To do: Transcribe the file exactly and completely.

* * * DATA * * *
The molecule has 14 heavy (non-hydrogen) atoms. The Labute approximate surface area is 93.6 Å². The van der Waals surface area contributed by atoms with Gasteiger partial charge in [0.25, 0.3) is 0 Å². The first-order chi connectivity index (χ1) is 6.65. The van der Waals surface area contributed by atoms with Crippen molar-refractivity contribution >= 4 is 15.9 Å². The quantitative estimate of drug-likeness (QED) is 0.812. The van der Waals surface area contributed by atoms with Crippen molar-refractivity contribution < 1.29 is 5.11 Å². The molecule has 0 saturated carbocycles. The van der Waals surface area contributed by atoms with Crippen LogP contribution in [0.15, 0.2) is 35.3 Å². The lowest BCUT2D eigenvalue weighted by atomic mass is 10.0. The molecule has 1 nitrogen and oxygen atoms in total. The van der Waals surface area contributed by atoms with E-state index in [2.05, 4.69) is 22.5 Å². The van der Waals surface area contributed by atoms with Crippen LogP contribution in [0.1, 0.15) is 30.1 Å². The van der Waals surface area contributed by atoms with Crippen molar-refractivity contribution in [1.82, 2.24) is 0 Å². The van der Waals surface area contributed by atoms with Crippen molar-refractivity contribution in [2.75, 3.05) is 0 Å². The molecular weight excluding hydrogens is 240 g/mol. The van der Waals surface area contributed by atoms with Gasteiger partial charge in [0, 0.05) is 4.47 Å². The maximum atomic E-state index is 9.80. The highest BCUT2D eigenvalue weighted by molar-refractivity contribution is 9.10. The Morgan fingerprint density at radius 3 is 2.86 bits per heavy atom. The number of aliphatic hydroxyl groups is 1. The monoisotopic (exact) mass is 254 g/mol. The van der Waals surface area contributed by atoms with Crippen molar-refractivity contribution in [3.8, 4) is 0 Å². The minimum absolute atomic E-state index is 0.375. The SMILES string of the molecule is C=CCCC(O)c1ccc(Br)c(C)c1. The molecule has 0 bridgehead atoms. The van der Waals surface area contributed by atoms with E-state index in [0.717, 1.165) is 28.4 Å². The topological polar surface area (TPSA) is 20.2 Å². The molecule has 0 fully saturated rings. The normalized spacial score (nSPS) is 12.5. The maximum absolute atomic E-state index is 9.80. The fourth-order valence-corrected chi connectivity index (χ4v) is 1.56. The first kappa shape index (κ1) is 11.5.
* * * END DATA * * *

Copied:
The molecule has 14 heavy (non-hydrogen) atoms. The Labute approximate surface area is 93.6 Å². The van der Waals surface area contributed by atoms with Gasteiger partial charge in [0.25, 0.3) is 0 Å². The first-order chi connectivity index (χ1) is 6.65. The van der Waals surface area contributed by atoms with Crippen molar-refractivity contribution >= 4 is 15.9 Å². The quantitative estimate of drug-likeness (QED) is 0.812. The van der Waals surface area contributed by atoms with Crippen molar-refractivity contribution < 1.29 is 5.11 Å². The molecule has 0 saturated carbocycles. The van der Waals surface area contributed by atoms with Crippen LogP contribution in [0.15, 0.2) is 35.3 Å². The lowest BCUT2D eigenvalue weighted by atomic mass is 10.0. The molecule has 1 nitrogen and oxygen atoms in total. The van der Waals surface area contributed by atoms with E-state index in [2.05, 4.69) is 22.5 Å². The van der Waals surface area contributed by atoms with Crippen LogP contribution in [0.1, 0.15) is 30.1 Å². The van der Waals surface area contributed by atoms with Crippen molar-refractivity contribution in [1.82, 2.24) is 0 Å². The van der Waals surface area contributed by atoms with Crippen molar-refractivity contribution in [2.75, 3.05) is 0 Å². The molecular weight excluding hydrogens is 240 g/mol. The van der Waals surface area contributed by atoms with Gasteiger partial charge in [0, 0.05) is 4.47 Å². The maximum atomic E-state index is 9.80. The highest BCUT2D eigenvalue weighted by molar-refractivity contribution is 9.10. The Morgan fingerprint density at radius 3 is 2.86 bits per heavy atom. The number of aliphatic hydroxyl groups is 1. The monoisotopic (exact) mass is 254 g/mol. The van der Waals surface area contributed by atoms with Crippen molar-refractivity contribution in [3.8, 4) is 0 Å². The minimum absolute atomic E-state index is 0.375. The SMILES string of the molecule is C=CCCC(O)c1ccc(Br)c(C)c1. The molecule has 0 bridgehead atoms. The van der Waals surface area contributed by atoms with E-state index in [0.717, 1.165) is 28.4 Å². The topological polar surface area (TPSA) is 20.2 Å². The molecule has 0 fully saturated rings. The normalized spacial score (nSPS) is 12.5. The maximum absolute atomic E-state index is 9.80. The fourth-order valence-corrected chi connectivity index (χ4v) is 1.56. The first kappa shape index (κ1) is 11.5.